Phenylpropanolamine (dl-norephedrine) was one of the most widely used therapeutic agents to act on the sympathetic nervous system. Because of concerns regarding incidents of stroke, its use as a nasal decongestant was discontinued. Although considered an α1-adrenergic agonist, the vascular adrenergic pharmacology of phenylpropanolamine was not fully characterized. Unlike most other circulations, the vasculature of the nasal mucosa is highly enriched with constrictor α2-adrenoceptors. Therefore, experiments were performed to determine whether phenylpropanolamine activates vascular α2-adrenoceptors. Mouse tail and mesenteric small arteries and human small dermal veins were isolated and analyzed in a perfusion myograph. The selective α1-adrenergic agonist phenylephrine caused constriction of tail and mesenteric arteries and human veins. The selective α2-adrenergic agonist UK14,304 [5-bromo-N-(4,5-dihydro-1H-imidazol-2-yl)-6-quinoxalinamine] caused constriction in tail arteries and in human veins, but not mesenteric arteries. The lack of constriction to UK14,304 was also observed in endothelium-denuded mesenteric arteries. Phenylpropanolamine constricted both types of artery but was 62-fold more potent in tail arteries. In mesenteric arteries, constriction to phenylpropanolamine was not affected by the selective α2- adrenergic antagonist, rauwolscine (10-7 M) but was abolished by the selective α1-adrenergic antagonist, prazosin (3 × 10 -7 M). In contrast, constriction to phenylpropanolamine in tail arteries and in human veins was inhibited by rauwolscine but not prazosin. Therefore, phenylpropanolamine is a preferential α2-adrenergic agonist. At low concentrations, it constricts blood vessels that express functional α2-adrenoceptors, whereas at much higher concentrations, phenylpropanolamine also activates vascular α1- adrenoceptors. This action likely contributed to phenylpropanolamine's therapeutic activity, namely constriction of the nasal vasculature.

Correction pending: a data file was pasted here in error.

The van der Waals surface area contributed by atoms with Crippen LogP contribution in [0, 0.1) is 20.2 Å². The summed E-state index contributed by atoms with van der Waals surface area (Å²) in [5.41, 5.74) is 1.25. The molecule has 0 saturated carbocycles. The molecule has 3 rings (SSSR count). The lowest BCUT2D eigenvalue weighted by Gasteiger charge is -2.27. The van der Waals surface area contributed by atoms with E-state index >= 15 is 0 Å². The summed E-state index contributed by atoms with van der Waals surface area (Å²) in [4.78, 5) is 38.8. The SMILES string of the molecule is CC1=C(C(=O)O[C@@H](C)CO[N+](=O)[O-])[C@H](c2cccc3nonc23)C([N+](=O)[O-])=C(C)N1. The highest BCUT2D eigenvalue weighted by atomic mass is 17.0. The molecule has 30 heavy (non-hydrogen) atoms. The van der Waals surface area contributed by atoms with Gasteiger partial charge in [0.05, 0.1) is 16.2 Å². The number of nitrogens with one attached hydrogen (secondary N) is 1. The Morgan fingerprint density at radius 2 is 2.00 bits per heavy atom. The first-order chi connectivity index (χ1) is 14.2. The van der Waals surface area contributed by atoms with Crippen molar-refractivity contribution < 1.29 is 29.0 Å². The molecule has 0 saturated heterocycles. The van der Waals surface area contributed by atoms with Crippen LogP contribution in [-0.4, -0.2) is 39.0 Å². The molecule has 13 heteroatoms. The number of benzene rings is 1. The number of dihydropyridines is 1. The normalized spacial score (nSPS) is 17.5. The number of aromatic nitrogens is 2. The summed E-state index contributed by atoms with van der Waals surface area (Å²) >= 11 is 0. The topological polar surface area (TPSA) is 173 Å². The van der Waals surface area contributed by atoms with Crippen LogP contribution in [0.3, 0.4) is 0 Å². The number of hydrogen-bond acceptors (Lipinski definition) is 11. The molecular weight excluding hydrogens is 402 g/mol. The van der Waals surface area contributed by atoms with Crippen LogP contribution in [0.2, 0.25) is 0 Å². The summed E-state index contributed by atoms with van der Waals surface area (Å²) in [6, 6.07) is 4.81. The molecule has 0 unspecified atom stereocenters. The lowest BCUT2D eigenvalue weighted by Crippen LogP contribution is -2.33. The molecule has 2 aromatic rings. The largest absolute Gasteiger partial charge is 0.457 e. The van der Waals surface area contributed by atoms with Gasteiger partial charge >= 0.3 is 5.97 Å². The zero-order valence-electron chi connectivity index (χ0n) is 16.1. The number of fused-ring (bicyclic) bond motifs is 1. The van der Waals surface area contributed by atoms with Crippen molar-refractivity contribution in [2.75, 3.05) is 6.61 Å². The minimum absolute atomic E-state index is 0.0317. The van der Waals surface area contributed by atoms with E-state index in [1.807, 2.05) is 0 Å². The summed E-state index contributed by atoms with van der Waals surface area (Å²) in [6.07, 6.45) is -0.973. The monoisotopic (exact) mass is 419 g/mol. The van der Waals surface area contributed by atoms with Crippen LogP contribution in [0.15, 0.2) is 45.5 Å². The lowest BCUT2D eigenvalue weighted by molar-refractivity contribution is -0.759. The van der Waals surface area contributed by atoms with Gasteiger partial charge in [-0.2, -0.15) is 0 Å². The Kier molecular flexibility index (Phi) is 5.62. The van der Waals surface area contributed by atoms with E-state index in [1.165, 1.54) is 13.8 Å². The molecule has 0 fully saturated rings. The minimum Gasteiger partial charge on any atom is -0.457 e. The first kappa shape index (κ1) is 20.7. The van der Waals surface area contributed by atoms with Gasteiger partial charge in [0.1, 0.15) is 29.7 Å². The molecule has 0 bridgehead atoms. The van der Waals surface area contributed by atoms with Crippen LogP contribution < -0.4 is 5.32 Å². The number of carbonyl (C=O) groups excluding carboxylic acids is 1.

|Original language||English (US)|
|Number of pages||8|
|Journal||Journal of Pharmacology and Experimental Therapeutics|
|State||Published - Apr 2005|
ASJC Scopus subject areas
- Molecular Medicine